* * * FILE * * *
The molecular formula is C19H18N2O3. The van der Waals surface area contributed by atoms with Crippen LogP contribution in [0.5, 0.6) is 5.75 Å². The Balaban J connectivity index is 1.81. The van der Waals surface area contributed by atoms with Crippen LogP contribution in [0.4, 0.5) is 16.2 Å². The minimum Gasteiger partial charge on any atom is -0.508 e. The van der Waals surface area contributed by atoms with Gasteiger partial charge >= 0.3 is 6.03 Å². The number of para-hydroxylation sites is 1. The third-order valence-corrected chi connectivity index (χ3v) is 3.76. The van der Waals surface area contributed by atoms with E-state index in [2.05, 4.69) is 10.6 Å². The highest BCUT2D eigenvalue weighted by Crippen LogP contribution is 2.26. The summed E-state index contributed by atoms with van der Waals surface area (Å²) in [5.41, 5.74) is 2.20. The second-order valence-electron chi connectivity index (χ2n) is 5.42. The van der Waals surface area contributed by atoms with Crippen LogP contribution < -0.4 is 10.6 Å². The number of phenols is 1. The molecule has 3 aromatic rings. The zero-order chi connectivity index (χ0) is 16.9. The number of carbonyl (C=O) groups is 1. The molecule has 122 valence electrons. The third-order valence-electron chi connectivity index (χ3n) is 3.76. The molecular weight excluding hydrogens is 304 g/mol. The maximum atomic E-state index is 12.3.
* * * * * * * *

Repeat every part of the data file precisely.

The molecular formula is C19H18N2O3. The van der Waals surface area contributed by atoms with Crippen LogP contribution in [0.5, 0.6) is 5.75 Å². The Balaban J connectivity index is 1.81. The van der Waals surface area contributed by atoms with Crippen LogP contribution in [0.4, 0.5) is 16.2 Å². The minimum Gasteiger partial charge on any atom is -0.508 e. The van der Waals surface area contributed by atoms with Gasteiger partial charge >= 0.3 is 6.03 Å². The number of para-hydroxylation sites is 1. The third-order valence-corrected chi connectivity index (χ3v) is 3.76. The van der Waals surface area contributed by atoms with E-state index in [2.05, 4.69) is 10.6 Å². The highest BCUT2D eigenvalue weighted by Crippen LogP contribution is 2.26. The summed E-state index contributed by atoms with van der Waals surface area (Å²) in [5.41, 5.74) is 2.20. The second-order valence-electron chi connectivity index (χ2n) is 5.42. The van der Waals surface area contributed by atoms with Crippen LogP contribution < -0.4 is 10.6 Å². The number of phenols is 1. The molecule has 3 aromatic rings. The zero-order chi connectivity index (χ0) is 16.9. The number of carbonyl (C=O) groups is 1. The molecule has 122 valence electrons. The third-order valence-electron chi connectivity index (χ3n) is 3.76. The molecular weight excluding hydrogens is 304 g/mol. The maximum atomic E-state index is 12.3.